Shakespeare News

Shakespeare, Zuckerberg, Heaney, and “So” | Rhapsody of Words

By May 17, 2014 No Comments

I wrote up some Shakespeare and language news just a few days ago, but I wanted to write again and mention the word, “so.” With the fluidity of text on the internet we have more access to people’s speech and writing patterns than ever before, and we can think and talk about it as these patterns change. When “because” became a preposition on Facebook and YouTube, serious magazines took note and wrote about it. As “bragadocious,” “defriend,” and “geekery” enter the OED, we hear about it, and chances are we know the words before the dictionaries do. Right now there’s some discussion about the word “so” and its place in our culture, and what using it as the start of a sentence does to one’s credibility.

While asking, “What do Mark Zuckerberg and Shakespeare have in Common?” Jonathan Brown answers for the Independent with one little word. In his article about the word, Brown compares Shakespeare’s “So, now I have confess’d that he is thine, And I myself am mortgag’d to thy will” to Mark Zuckerburg’s  “So, what we want to do is build a pipeline of experiences for people to have.” In fact, Zuckerberg’s recent interview with the New York Times used the word “so” as the start to a sentence four times while just answering the first question. Only one of those times was the “so” necessary for the meaning of the sentence, the other three times (and elsewhere in the interview) the word is just a placeholder, perhaps making a bit of a move like “therefore” but without needing the context.

Brown’s article looks at the history of this use of the word, “The trend was first identified back in 1999 as the discourse marker of choice among pre-dot.com bubble Silicon Valley programmers. Linguistics scholar Galina Bolden of Rutgers University is a global authority on the word and has made around a hundred hours of field recordings of everyday conversations between family and friends.” An article from Fast Company (and the enthusiastic comments) suggest three reasons why unnecessarily beginning sentences with “so” will undermine your credibility. Hunter Thurman writes, “It’s actually a damaging tendency. Beginning your sentence with “so” orients your message and subconsciously alerts your audience that what you’re about to say is different than what you’ve been talking about up until this point.” That very tendency of the word to change the tenor or topic of the conversation has been used to great effect. I don’t mean by Shakespeare, but by Seamus Heaney in his translation of Beowulf.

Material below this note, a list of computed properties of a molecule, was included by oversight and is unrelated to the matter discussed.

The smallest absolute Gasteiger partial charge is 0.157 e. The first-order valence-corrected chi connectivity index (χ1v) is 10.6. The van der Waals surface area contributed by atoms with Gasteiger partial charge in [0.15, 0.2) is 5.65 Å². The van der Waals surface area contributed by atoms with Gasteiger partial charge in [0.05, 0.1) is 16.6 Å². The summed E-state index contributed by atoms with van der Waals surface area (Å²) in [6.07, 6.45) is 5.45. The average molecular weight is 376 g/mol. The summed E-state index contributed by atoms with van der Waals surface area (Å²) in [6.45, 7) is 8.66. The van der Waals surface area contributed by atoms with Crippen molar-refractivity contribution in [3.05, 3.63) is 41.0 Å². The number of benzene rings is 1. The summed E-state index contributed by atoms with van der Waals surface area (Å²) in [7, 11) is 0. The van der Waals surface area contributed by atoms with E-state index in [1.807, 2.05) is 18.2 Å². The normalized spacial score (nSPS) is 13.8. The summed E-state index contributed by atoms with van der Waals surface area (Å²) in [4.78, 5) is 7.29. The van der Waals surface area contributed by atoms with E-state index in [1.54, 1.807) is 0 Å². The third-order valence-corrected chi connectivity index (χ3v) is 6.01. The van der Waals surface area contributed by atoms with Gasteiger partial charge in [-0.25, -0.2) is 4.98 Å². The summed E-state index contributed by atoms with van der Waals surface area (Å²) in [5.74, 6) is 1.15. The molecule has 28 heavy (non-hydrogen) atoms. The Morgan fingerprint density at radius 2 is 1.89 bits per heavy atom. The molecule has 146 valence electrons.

For years scholars had been translating the opening Old English word “hwat” as “Listen!” or “Lo!” or “Attend!” or “Hear me!” but Irish poet Seamus Heaney translated this word as  “so.” When explaining this choice Heaney points to the modern usage of the word as a dismissal of previous conversation. After explaining the dilemma, he writes, “But in Hiberno-English Scullion-speak, the particle ‘so’ came naturally to the rescue, because in that idiom ‘so’ operates as an expression that obliterates all previous discourse and narrative, and at the same time functions as an exclamation calling for immediate attention. So, ‘so’ it was:

So. The Spear-Danes in days gone by

and the kings who ruled them had courage and greatness.

We have heard of those princes’ heroic campaigns.”

Does Shakespeare use “so” in the same way? He does. Not to the extent that Zuckerberg does in his interview, but he uses it in choice moments. Here are some examples from All’s Well that Ends Well.

Concluding a conversation: “So, my good window of lattice, fare thee well”

In response to a kindness: “Good Tom Drum, lend me a handkercher: so, I thank thee”

In response to an account: “So you were a knave at his service, indeed”

As a character has a blindfold lifted: “So, look about you: know you any here?”

After telling a riddle in verse: “So there’s my riddle: one that’s dead is quick.”

Some of these sound a little formal or presentational, perhaps even pompous, but they serve a purpose in the sentences, and show that as much as it can be used as a means of insincerity, we needn’t draw hasty conclusions from hearing the word in conversation. Mark Zuckerberg may just be falling back on a common word for comfort. Although Thurman’s advice holds solid, and “so” should probably be avoided when unnecessary, shouldn’t we all strive for clearer, simpler and more direct language?

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